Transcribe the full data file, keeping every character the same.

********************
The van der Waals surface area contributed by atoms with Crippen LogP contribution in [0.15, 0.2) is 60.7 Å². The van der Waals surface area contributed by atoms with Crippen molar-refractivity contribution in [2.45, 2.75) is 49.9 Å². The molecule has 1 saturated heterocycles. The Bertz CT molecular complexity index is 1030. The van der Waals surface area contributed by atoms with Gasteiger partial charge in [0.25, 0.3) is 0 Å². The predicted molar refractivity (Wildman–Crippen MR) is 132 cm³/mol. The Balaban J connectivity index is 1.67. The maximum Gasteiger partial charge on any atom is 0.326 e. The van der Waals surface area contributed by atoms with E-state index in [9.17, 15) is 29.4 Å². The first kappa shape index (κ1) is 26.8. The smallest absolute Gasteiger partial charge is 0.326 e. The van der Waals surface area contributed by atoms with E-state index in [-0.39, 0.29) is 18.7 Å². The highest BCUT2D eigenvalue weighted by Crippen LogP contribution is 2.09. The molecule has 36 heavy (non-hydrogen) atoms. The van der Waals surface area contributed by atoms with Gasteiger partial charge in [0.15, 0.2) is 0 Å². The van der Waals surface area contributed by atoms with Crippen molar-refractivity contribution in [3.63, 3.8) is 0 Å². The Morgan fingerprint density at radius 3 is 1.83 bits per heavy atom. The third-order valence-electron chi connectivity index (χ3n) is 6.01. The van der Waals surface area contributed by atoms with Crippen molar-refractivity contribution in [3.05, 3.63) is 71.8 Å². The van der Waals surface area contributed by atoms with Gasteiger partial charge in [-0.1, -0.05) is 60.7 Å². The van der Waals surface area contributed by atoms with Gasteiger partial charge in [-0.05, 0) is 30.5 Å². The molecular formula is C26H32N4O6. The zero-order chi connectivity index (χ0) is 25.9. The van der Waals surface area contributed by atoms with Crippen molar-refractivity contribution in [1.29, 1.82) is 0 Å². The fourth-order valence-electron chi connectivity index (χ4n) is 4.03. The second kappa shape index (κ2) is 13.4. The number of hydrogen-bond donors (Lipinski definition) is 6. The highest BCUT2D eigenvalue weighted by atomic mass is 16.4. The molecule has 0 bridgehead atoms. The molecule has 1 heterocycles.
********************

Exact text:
The van der Waals surface area contributed by atoms with Crippen LogP contribution in [0.15, 0.2) is 60.7 Å². The van der Waals surface area contributed by atoms with Crippen molar-refractivity contribution in [2.45, 2.75) is 49.9 Å². The molecule has 1 saturated heterocycles. The Bertz CT molecular complexity index is 1030. The van der Waals surface area contributed by atoms with Gasteiger partial charge in [0.25, 0.3) is 0 Å². The predicted molar refractivity (Wildman–Crippen MR) is 132 cm³/mol. The Balaban J connectivity index is 1.67. The maximum Gasteiger partial charge on any atom is 0.326 e. The van der Waals surface area contributed by atoms with E-state index in [9.17, 15) is 29.4 Å². The first kappa shape index (κ1) is 26.8. The smallest absolute Gasteiger partial charge is 0.326 e. The van der Waals surface area contributed by atoms with E-state index in [-0.39, 0.29) is 18.7 Å². The highest BCUT2D eigenvalue weighted by Crippen LogP contribution is 2.09. The molecule has 36 heavy (non-hydrogen) atoms. The van der Waals surface area contributed by atoms with Gasteiger partial charge in [0.15, 0.2) is 0 Å². The van der Waals surface area contributed by atoms with Crippen molar-refractivity contribution in [3.63, 3.8) is 0 Å². The Morgan fingerprint density at radius 3 is 1.83 bits per heavy atom. The third-order valence-electron chi connectivity index (χ3n) is 6.01. The van der Waals surface area contributed by atoms with Crippen molar-refractivity contribution in [3.05, 3.63) is 71.8 Å². The van der Waals surface area contributed by atoms with Gasteiger partial charge in [-0.1, -0.05) is 60.7 Å². The van der Waals surface area contributed by atoms with Gasteiger partial charge in [-0.05, 0) is 30.5 Å². The molecular formula is C26H32N4O6. The zero-order chi connectivity index (χ0) is 25.9. The van der Waals surface area contributed by atoms with Crippen molar-refractivity contribution in [1.29, 1.82) is 0 Å². The fourth-order valence-electron chi connectivity index (χ4n) is 4.03. The second kappa shape index (κ2) is 13.4. The number of hydrogen-bond donors (Lipinski definition) is 6. The highest BCUT2D eigenvalue weighted by atomic mass is 16.4. The molecule has 0 bridgehead atoms. The molecule has 1 heterocycles.